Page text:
.. and soforth..

As for the 128bit point, that doenst make much sense, just because md5 have the ability to generate 2^128 values doesnt mean it will be. There must be some way to prove that one method produce more-random results than another method.. right?

How do you actually go about proving how often a certain hash value will turn up?

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The only effective way to test a hashing function is to profile it with actual data. Take a list of english words, run it through, check the results.

A hashing algorithm has no "tricky" cases, because individual "tricky" cases don''t matter, because they''re invoked so seldom. In contrast, the _data_ you use may have tricky cases. This is why it''s important _NOT_ to simply test the entire data set: because that''s not what you''re hashing.

For instance, I know of a scripting language that uses a hashing algorithm that only considers the first 32 bytes of a string. This worked fine for awhile. Then somebody wanted to hash a bunch of strings that had the same first 40 or so characters, and (surprise surprise) things suddenly got very bad. The moral here is to test with as close to the "real" dataset as possible. Within that, a random sampling will be fine.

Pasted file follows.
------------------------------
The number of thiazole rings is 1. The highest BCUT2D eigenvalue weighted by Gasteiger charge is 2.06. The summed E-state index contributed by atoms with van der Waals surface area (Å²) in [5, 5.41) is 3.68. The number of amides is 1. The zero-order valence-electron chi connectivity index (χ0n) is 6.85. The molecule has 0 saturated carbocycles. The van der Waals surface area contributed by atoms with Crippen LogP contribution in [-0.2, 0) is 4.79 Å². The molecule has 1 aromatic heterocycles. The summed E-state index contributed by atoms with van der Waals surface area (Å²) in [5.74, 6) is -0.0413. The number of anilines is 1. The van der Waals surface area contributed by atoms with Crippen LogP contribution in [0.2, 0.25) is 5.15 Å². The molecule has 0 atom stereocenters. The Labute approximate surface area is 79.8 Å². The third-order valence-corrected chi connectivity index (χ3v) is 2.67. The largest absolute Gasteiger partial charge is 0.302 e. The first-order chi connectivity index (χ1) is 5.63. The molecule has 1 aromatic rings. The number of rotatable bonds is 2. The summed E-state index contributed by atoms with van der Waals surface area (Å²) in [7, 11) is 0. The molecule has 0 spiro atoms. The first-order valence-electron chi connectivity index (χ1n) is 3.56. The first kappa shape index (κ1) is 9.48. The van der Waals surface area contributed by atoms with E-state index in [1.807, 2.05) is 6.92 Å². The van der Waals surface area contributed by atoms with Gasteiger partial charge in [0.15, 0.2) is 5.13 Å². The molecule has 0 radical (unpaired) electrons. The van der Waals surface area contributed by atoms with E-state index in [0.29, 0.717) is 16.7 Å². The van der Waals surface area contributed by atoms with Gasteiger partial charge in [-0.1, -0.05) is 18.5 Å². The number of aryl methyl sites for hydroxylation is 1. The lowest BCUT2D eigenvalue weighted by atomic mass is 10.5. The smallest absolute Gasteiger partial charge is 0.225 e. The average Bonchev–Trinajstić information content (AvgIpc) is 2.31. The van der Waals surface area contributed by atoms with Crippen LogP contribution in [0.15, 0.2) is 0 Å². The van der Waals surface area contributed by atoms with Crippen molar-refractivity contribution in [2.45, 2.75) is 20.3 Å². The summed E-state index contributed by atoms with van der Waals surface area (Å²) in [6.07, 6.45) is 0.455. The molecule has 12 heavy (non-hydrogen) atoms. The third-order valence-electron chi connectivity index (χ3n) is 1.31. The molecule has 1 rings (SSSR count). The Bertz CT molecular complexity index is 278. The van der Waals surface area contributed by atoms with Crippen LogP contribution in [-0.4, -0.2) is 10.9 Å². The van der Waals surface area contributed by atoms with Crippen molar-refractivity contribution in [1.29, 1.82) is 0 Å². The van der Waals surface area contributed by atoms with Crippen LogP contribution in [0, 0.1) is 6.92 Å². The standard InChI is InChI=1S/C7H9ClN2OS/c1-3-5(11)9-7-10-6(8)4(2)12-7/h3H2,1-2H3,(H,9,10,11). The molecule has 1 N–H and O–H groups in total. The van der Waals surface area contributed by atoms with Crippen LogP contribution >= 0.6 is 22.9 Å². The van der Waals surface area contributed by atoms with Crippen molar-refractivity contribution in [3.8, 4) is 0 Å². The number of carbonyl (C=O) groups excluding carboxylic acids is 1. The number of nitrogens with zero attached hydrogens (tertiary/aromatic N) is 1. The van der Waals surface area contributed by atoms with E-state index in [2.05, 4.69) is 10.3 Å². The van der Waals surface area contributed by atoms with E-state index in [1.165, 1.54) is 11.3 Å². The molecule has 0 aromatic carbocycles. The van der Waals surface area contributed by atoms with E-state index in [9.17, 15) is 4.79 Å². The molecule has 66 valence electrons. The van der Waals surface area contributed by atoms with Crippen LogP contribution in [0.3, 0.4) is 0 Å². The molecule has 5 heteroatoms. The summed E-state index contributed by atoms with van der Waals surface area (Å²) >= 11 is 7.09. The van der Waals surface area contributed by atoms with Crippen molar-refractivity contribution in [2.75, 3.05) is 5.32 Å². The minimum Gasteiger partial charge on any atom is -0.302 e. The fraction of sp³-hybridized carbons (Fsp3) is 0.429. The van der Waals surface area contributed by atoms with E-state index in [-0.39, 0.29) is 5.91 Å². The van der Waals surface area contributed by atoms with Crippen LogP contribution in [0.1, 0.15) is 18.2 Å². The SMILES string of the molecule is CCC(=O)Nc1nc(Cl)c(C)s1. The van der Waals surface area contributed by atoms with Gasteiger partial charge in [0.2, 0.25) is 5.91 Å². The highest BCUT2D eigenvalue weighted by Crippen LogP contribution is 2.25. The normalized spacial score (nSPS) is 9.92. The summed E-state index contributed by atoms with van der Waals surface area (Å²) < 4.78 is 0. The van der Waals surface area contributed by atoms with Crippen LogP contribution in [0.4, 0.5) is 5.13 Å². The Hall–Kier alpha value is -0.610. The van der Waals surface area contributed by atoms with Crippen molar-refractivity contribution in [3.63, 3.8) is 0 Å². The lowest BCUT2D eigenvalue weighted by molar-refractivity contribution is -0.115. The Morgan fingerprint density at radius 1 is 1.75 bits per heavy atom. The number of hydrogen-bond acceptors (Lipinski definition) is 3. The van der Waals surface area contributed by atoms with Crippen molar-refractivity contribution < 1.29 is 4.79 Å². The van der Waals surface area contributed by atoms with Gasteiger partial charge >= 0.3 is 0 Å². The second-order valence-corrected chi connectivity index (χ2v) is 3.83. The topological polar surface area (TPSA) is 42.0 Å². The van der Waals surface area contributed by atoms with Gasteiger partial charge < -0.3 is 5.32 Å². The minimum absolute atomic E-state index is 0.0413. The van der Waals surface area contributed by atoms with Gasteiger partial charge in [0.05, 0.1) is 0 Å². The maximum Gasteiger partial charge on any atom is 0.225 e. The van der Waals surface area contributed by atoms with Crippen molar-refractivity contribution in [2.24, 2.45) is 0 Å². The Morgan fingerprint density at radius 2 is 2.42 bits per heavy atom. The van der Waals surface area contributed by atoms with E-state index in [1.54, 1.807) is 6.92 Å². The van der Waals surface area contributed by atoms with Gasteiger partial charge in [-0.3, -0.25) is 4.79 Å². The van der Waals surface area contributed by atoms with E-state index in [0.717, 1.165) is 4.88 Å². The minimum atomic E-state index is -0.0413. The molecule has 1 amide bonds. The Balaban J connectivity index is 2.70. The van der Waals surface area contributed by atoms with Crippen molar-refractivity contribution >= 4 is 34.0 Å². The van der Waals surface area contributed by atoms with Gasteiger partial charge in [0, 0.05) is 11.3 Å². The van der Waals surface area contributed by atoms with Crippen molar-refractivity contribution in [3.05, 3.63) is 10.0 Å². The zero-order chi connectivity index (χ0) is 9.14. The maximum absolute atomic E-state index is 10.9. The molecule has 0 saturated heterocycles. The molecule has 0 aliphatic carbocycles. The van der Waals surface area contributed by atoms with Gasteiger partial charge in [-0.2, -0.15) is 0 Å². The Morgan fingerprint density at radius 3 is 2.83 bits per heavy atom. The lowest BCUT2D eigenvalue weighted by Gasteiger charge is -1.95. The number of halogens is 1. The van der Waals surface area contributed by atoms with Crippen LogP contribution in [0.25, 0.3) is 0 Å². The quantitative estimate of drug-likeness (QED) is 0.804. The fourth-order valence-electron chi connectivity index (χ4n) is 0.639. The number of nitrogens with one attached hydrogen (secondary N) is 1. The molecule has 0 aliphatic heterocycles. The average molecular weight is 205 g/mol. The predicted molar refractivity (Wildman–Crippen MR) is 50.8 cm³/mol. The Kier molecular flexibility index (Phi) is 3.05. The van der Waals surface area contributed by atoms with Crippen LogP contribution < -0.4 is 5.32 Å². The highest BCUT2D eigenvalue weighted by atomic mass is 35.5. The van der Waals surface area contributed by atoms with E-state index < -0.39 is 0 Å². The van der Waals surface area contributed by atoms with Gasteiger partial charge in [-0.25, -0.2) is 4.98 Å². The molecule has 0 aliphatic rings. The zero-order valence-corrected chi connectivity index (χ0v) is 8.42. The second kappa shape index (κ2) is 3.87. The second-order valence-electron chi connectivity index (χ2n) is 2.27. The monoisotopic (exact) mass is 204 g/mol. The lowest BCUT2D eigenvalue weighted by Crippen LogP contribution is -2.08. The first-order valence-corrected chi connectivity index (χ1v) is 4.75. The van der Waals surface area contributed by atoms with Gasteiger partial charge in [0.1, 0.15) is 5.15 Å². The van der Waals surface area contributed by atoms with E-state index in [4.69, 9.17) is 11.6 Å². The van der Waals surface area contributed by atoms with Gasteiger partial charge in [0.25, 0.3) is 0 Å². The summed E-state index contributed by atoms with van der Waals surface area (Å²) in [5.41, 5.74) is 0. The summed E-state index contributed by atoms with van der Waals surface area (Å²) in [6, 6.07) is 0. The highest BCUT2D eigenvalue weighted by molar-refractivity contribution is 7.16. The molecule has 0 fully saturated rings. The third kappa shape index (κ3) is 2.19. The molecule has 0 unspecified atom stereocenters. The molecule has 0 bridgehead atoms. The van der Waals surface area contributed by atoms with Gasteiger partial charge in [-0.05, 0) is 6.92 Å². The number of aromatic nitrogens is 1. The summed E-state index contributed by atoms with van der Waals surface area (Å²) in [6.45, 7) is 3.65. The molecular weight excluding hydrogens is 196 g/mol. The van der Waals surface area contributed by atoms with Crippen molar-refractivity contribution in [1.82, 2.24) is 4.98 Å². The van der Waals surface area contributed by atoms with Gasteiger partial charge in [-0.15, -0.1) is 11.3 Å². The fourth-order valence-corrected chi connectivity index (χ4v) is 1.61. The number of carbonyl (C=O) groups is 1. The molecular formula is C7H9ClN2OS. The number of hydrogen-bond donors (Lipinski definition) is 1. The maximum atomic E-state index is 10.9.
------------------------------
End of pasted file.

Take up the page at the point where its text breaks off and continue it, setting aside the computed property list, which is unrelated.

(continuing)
"Sneftel is correct, if rather vulgar." --Flarelocke

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Ok, Thanks, I guess I''ll just have to spend a few hours typing out sample data. =)

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Well, your hash function takes a previous hash value and a next byte and produces a next hash value. The probability of a given next hash value is the sum of the probability of the previous hash value times the probability of the next byte for all combinations of the previous hash values and next bytes resulting in that given next hash value. The challenge lies in determining the probability of the next byte. If it is text then if the previous byte was ''q'' then the next byte is most likely ''u'', but if the previous byte was ''t'' then it is less likely to be ''u''. If you carry that far enough you end up with a set of probabilities that uniquely identifies your data and could be used to generate your data. At that point you might as well just run the data through your hashing algorithm and see what you get.